The diagnosis and treatment of cancer is a specialized medical occupation and the professionals who perform this function are called oncologists. A cancer treatment team is led by an oncologist; several healthcare professionals specializing in different areas comprise such a team working in unison in providing cancer patients with extensive treatment.
Job Profile of a Medical Oncologist
Typically, medical oncologists begin their career path by completing their education from a medical school. An oncology fellowship follows graduation and students will then enter into an internal medical residency. Oncologists can choose to obtain certification from the board to add to their credentials as competent professionals.
The oncology team including pathologists, surgeons, radiologists, dietitians, rehabilitation therapists, social workers, physician assistants, and nurses works in coordination with medical oncologists to deliver a course of treatment to cancer patients. Such treatment can be one or more of various types, such as via hormones, medications and chemotherapy. They are required to work to improve the quality of life of patients, monitor plans of treatment, provide specific information about cancer to patients, write prescriptions, keep records of physical examinations and test results of patients, and make cancer diagnoses. All this is apart from assisting in pain management, discussing treatment options, and explaining development stages of cancer to patients. Cancer patients rely on oncologists to provide them with care during the entire tenure of the disease, starting with diagnosis and ending with recovery or death.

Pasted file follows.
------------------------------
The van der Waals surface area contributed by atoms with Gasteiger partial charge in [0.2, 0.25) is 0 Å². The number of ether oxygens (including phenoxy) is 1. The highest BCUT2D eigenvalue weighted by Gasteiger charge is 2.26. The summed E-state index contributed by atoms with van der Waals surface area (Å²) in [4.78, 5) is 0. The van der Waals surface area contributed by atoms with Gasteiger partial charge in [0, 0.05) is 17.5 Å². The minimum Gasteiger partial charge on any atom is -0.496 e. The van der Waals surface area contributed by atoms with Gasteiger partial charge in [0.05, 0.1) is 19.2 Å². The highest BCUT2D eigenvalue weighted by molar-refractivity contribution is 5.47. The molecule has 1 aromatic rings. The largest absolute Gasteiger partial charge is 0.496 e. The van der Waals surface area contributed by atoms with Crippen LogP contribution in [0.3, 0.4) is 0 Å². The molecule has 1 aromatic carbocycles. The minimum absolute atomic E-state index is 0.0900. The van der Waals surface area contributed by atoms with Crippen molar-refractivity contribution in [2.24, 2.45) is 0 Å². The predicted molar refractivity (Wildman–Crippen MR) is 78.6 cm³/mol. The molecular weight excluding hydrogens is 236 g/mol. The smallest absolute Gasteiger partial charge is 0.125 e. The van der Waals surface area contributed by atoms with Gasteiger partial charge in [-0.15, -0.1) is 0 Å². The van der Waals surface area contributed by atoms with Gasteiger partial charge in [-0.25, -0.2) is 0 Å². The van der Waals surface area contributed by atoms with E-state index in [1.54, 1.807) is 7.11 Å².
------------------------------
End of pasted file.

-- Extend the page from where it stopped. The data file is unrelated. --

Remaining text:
Medical Oncologist Wage Potential
In 2011, medical oncologists earned an average annual salary of $258,421 (source: Salary.com). The average wage of the top ten percent was $408,232 that of the bottom ten percent was $170,996.
Medical Oncologist Career Job Projection
Job growth for all physicians and surgeons including medical oncologists are expected to grow at twenty-two percent during the period from 2008 to 2108, this is higher than the job growth rate projected for all occupations (source: U.S. Bureau of Labor Statistics (www.bls.gov)). The increasingly graying population of the United States is expected to cause demand for physicians to increase. However, the burgeoning demand is neutralized to an extent by improving technology owing to which a physician is able to take care of more patients. Also, more physician assistants and nurse practitioners are filling in for more senior physicians at a lower wage. Demand for physicians and surgeons are likely to be highest in medically underserved regions including rural areas. Demand is likely to be highest for professionals who serve the elderly such as medical oncologists.